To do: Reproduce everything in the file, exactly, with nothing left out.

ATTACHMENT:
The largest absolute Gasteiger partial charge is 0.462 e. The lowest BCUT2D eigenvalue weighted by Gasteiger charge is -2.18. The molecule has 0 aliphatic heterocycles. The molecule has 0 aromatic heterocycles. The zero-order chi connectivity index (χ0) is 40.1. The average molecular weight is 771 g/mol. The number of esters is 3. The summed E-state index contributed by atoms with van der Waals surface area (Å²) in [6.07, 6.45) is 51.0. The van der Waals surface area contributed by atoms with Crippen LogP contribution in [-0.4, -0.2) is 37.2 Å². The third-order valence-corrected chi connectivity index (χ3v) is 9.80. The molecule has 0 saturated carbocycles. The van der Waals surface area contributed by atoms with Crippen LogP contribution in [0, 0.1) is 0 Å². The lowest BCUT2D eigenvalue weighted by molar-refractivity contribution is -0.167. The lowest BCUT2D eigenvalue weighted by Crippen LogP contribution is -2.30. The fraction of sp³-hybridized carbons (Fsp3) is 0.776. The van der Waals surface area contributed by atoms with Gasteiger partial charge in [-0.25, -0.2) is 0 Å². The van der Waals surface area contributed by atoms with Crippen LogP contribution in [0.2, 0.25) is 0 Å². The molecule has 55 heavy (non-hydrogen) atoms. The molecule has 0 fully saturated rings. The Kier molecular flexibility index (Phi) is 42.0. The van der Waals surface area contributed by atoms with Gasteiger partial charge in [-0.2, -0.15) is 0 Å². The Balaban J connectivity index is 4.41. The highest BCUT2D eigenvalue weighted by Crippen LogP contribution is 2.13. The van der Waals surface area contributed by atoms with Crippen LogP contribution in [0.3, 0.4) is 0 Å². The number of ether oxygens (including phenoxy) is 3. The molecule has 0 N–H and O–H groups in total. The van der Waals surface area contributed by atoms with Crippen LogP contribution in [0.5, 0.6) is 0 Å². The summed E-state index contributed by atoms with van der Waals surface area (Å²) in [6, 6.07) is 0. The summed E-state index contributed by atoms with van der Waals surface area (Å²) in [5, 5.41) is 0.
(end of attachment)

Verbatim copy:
The largest absolute Gasteiger partial charge is 0.462 e. The lowest BCUT2D eigenvalue weighted by Gasteiger charge is -2.18. The molecule has 0 aliphatic heterocycles. The molecule has 0 aromatic heterocycles. The zero-order chi connectivity index (χ0) is 40.1. The average molecular weight is 771 g/mol. The number of esters is 3. The summed E-state index contributed by atoms with van der Waals surface area (Å²) in [6.07, 6.45) is 51.0. The van der Waals surface area contributed by atoms with Crippen LogP contribution in [-0.4, -0.2) is 37.2 Å². The third-order valence-corrected chi connectivity index (χ3v) is 9.80. The molecule has 0 saturated carbocycles. The van der Waals surface area contributed by atoms with Crippen LogP contribution in [0, 0.1) is 0 Å². The lowest BCUT2D eigenvalue weighted by molar-refractivity contribution is -0.167. The lowest BCUT2D eigenvalue weighted by Crippen LogP contribution is -2.30. The fraction of sp³-hybridized carbons (Fsp3) is 0.776. The van der Waals surface area contributed by atoms with Gasteiger partial charge in [-0.25, -0.2) is 0 Å². The van der Waals surface area contributed by atoms with Crippen LogP contribution in [0.2, 0.25) is 0 Å². The molecule has 55 heavy (non-hydrogen) atoms. The molecule has 0 fully saturated rings. The Kier molecular flexibility index (Phi) is 42.0. The van der Waals surface area contributed by atoms with Gasteiger partial charge in [-0.2, -0.15) is 0 Å². The Balaban J connectivity index is 4.41. The highest BCUT2D eigenvalue weighted by Crippen LogP contribution is 2.13. The van der Waals surface area contributed by atoms with Crippen LogP contribution in [0.3, 0.4) is 0 Å². The number of ether oxygens (including phenoxy) is 3. The molecule has 0 N–H and O–H groups in total. The van der Waals surface area contributed by atoms with Crippen LogP contribution in [0.5, 0.6) is 0 Å². The summed E-state index contributed by atoms with van der Waals surface area (Å²) in [6, 6.07) is 0. The summed E-state index contributed by atoms with van der Waals surface area (Å²) in [5, 5.41) is 0.